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Picnic Preparations

II. Listening Exercises

Listen to the conversation again by pressing the Play Audio button and read along with the conversation. Review the Key Vocabulary and the sample sentences.

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Scott: Dave. I'm going to the supermarket to pick up food and drink for Saturday's picnic later. Any suggestions?

Dave: Well, everyone has been talking about having a barbecue down by the river, so why don't you pick up some hamburger and hot dogs?

Scott: Okay, but how much hamburger meat are we going to need? And hot dogs too?

Dave: Uh, I don't know. How about three pounds of hamburger and a couple packages of hot dogs?

Scott: Oh, that's not going to be enough. Do you remember the last picnic we went on? Your roommate, Jim, ate about ten hamburgers by himself!

Dave: You're right. Let's see. I'd better write this down. Uh, let's see about nine pounds of hamburger meat and, uh . . . , seven packages of hot dogs.

Scott: And you better pick up some chicken for those who don't like hamburger or hot dogs.

Dave: Okay. How about five or six bags of potato chips?

Scott: Humm. Better make that eight or so.

Dave: Alright. Oh, and we're gonna [going to] need some hamburger and hot dog buns. How about five packages a piece? I think that sounds about right.

Scott: Yeah, you better pick up some mustard, catchup, and mayonnaise too.

Dave: Okay. What else? Uh, we're gonna [going to] need some soft drinks. How about ten of those big 2-liter bottles?

Scott: Sounds fine, but be sure to buy a variety of drinks.

Dave: Okay. And what about dessert?

Scott: Well, maybe we could ask Kathy to make a few cherry pies like she did last time.

Dave: Well, I wouldn't mind that, but you know, she's been very busy working two jobs, so I'd hate to ask her, [Oh, hum . . . ] and uh . . . Hey, why don't you whip up some of your oatmeal cookies? [Well . . .] Hey, you could even ask, uh . . . , what's her name . . . yeah that new girl, Susan, the one that moved in across the street! [Well . . .] I bet she'd be willing to help you! [I don't know . . . ] She's a real knockout!

Scott: Nah, I don't think I could ask her . . .[Ahh!] I don't know her phone number, plus . . .

[ Door bell rings . . . ]

Dave: Hey, you don't need to. She's at the door!

Scott: What do you mean?

Dave: Well, I thought you two would hit it off, so I called her up saying I was you, and I invited her over to watch a movie.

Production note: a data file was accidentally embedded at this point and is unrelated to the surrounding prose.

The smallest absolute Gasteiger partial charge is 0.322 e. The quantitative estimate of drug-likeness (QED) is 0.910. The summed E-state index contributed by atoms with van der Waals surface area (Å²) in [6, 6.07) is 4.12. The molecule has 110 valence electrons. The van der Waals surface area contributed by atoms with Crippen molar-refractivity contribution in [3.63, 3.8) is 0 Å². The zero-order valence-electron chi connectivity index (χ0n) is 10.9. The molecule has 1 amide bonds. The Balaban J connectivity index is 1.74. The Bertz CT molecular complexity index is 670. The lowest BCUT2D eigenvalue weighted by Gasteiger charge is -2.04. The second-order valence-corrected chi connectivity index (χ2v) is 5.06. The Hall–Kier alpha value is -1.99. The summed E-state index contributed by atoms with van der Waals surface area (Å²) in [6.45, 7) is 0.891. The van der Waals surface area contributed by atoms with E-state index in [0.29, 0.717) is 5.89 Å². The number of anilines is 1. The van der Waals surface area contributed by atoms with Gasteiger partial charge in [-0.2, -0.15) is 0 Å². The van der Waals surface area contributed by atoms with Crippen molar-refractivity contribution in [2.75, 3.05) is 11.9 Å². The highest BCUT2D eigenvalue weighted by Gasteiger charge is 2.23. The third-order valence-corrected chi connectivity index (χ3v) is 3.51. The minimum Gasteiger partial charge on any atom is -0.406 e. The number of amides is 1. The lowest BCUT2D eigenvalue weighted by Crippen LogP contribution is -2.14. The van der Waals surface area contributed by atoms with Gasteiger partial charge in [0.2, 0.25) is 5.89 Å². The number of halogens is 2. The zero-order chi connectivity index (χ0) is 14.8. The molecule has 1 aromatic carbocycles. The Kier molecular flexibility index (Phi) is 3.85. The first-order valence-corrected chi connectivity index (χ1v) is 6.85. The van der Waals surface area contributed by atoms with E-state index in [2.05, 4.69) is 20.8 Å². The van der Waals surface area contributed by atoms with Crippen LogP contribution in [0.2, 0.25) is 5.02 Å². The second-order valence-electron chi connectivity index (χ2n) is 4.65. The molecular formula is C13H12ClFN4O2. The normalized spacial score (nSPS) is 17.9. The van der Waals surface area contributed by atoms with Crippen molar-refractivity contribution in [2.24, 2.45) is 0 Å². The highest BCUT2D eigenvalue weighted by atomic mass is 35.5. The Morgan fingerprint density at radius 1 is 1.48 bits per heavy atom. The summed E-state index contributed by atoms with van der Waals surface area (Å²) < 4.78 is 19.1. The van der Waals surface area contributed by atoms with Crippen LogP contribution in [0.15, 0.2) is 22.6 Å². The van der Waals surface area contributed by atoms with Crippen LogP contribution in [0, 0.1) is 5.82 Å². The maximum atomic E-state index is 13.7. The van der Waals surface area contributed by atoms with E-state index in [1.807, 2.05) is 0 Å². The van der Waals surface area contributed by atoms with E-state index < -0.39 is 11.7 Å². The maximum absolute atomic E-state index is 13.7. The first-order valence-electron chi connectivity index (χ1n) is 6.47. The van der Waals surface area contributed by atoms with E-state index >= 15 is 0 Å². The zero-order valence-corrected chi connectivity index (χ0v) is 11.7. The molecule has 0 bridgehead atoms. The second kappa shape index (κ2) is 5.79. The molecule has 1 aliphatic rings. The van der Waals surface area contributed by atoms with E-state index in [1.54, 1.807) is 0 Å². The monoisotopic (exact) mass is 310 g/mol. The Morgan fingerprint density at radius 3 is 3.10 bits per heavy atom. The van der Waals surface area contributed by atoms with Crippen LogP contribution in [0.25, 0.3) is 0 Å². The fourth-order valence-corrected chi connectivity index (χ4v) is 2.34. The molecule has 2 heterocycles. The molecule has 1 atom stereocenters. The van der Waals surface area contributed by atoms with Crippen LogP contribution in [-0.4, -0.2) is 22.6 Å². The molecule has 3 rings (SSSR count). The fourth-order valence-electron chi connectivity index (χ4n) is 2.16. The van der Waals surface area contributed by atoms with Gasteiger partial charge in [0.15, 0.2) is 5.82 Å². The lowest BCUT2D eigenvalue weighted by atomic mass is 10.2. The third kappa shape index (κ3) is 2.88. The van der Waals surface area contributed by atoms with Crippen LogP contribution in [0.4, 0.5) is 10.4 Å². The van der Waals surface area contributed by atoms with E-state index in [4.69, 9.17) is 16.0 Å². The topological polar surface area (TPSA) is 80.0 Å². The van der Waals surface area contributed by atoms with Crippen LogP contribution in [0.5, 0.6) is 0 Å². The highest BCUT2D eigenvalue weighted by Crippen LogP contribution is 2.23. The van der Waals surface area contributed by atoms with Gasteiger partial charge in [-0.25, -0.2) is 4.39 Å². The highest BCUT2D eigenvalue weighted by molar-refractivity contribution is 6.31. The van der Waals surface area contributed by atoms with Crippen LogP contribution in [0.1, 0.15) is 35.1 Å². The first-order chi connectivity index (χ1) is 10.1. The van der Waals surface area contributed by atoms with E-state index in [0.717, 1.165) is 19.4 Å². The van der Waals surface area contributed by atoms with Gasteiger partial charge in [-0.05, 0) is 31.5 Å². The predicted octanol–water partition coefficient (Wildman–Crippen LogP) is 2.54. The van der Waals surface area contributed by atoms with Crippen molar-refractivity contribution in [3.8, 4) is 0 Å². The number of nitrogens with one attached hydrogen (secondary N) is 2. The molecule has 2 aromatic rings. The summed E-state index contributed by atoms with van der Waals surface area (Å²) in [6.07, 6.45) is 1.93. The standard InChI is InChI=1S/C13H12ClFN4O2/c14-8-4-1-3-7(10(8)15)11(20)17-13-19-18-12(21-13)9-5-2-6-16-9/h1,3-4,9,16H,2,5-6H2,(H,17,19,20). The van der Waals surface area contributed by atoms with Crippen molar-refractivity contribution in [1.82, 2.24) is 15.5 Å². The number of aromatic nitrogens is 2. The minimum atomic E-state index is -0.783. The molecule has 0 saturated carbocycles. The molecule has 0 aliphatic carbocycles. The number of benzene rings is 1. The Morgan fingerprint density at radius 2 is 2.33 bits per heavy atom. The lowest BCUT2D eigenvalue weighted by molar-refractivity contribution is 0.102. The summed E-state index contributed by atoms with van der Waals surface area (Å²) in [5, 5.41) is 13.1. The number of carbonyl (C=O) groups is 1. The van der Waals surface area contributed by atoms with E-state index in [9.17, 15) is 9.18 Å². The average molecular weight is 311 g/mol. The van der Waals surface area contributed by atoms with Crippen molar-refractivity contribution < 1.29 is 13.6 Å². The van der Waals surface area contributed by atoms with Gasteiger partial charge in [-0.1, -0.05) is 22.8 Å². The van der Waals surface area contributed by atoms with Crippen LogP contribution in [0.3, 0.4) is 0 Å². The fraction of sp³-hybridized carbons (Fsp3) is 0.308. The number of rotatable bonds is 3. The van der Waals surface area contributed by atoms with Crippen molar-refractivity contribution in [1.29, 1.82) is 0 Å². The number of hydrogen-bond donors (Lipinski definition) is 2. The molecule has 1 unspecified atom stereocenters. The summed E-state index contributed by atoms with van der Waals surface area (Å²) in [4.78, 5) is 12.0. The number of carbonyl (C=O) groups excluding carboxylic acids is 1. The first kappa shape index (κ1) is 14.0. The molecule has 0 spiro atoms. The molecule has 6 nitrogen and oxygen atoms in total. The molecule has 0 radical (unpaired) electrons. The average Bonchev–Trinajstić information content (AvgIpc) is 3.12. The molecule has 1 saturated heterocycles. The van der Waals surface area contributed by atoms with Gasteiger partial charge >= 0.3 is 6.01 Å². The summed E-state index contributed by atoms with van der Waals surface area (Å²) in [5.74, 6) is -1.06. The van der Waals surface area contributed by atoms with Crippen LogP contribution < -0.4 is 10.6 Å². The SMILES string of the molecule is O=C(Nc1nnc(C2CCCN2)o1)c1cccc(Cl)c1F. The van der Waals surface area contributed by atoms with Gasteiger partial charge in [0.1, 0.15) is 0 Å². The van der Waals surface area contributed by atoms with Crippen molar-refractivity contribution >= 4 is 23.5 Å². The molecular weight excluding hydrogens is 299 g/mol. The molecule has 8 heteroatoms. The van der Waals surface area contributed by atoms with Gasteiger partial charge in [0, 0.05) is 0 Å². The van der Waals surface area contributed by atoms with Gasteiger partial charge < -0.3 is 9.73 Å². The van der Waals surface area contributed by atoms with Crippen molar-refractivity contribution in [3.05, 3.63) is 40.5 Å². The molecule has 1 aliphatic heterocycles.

Scott: You did what???

Dave: Wait, wait, wait . . . [uhhhhh . . . ]

Key Vocabulary [Top]

  • supermarket (noun): a place where you buy food or other household goods, also grocery store
    - She went to the supermarket to buy food for dinner.

  • talk about (phrasal verb): discuss
    - Let's get together after class to talk about tonight's party.

  • pound (noun): a common measure of weight in the US, also 16 ounces
    - The turkey weighs over 25 pounds, so there should be enough to feed all our guests.

  • package (noun): a container often used for food
    - He said he bought three packages of cookies to feed the kids an afternoon snack.

  • you better (modal of advice): informal for "you had better" or "you'd better" and is generally used when there could be a negative consequence or result if the advice isn't followed
    - I told her that she better make enough food for 20 people, or some of the guests won't be happy or satisfied.

  • whip up (phrasal verb): prepare quickly
    - There's no time to fix a big dinner, so I'll just have to whip up a simple salad.

  • bet (verb): strongly believe or have faith in
    - This cake has a nice flavor. I bet she added some cinnamon to the recipe.

  • knockout (noun): a very attractive or beautiful woman
    - Hey, you'll love her roommate. She's a real knockout, and she isn't dating anyone.

  • nah: informal for "no"
    - Nah, I don't want to go out to eat. Let's just eat something easy at home.

  • hit it off (phrasal verb): get along well
    - I thought they would hit it off and go on another date, but it turns out that they didn't have much in common.

Vocabulary Activities [Top]

Now, do these exercises to review the vocabulary. Then, return back to the Post-Listening Exercise to use the vocabulary in real conversations.

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